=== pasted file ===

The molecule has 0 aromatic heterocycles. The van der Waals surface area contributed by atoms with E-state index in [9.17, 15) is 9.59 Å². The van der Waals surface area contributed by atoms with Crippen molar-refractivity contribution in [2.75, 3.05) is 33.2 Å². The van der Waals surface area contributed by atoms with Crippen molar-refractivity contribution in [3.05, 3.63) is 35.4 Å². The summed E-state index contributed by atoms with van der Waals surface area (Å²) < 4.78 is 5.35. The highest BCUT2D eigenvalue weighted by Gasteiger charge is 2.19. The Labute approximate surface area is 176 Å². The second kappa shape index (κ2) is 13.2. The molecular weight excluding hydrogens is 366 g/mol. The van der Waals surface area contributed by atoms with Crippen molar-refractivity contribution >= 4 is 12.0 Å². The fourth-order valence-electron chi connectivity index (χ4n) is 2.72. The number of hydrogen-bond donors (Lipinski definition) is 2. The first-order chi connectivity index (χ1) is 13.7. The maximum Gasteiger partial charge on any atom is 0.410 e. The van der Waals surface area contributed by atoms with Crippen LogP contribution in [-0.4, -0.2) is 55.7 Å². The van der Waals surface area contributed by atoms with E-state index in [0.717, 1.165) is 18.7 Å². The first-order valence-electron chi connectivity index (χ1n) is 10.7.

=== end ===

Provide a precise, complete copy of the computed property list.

The molecule has 0 aromatic heterocycles. The van der Waals surface area contributed by atoms with E-state index in [9.17, 15) is 9.59 Å². The van der Waals surface area contributed by atoms with Crippen molar-refractivity contribution in [2.75, 3.05) is 33.2 Å². The van der Waals surface area contributed by atoms with Crippen molar-refractivity contribution in [3.05, 3.63) is 35.4 Å². The summed E-state index contributed by atoms with van der Waals surface area (Å²) < 4.78 is 5.35. The highest BCUT2D eigenvalue weighted by Gasteiger charge is 2.19. The Labute approximate surface area is 176 Å². The second kappa shape index (κ2) is 13.2. The molecular weight excluding hydrogens is 366 g/mol. The van der Waals surface area contributed by atoms with Crippen molar-refractivity contribution >= 4 is 12.0 Å². The fourth-order valence-electron chi connectivity index (χ4n) is 2.72. The number of hydrogen-bond donors (Lipinski definition) is 2. The first-order chi connectivity index (χ1) is 13.7. The maximum Gasteiger partial charge on any atom is 0.410 e. The van der Waals surface area contributed by atoms with Crippen LogP contribution in [-0.4, -0.2) is 55.7 Å². The van der Waals surface area contributed by atoms with E-state index in [0.717, 1.165) is 18.7 Å². The first-order valence-electron chi connectivity index (χ1n) is 10.7.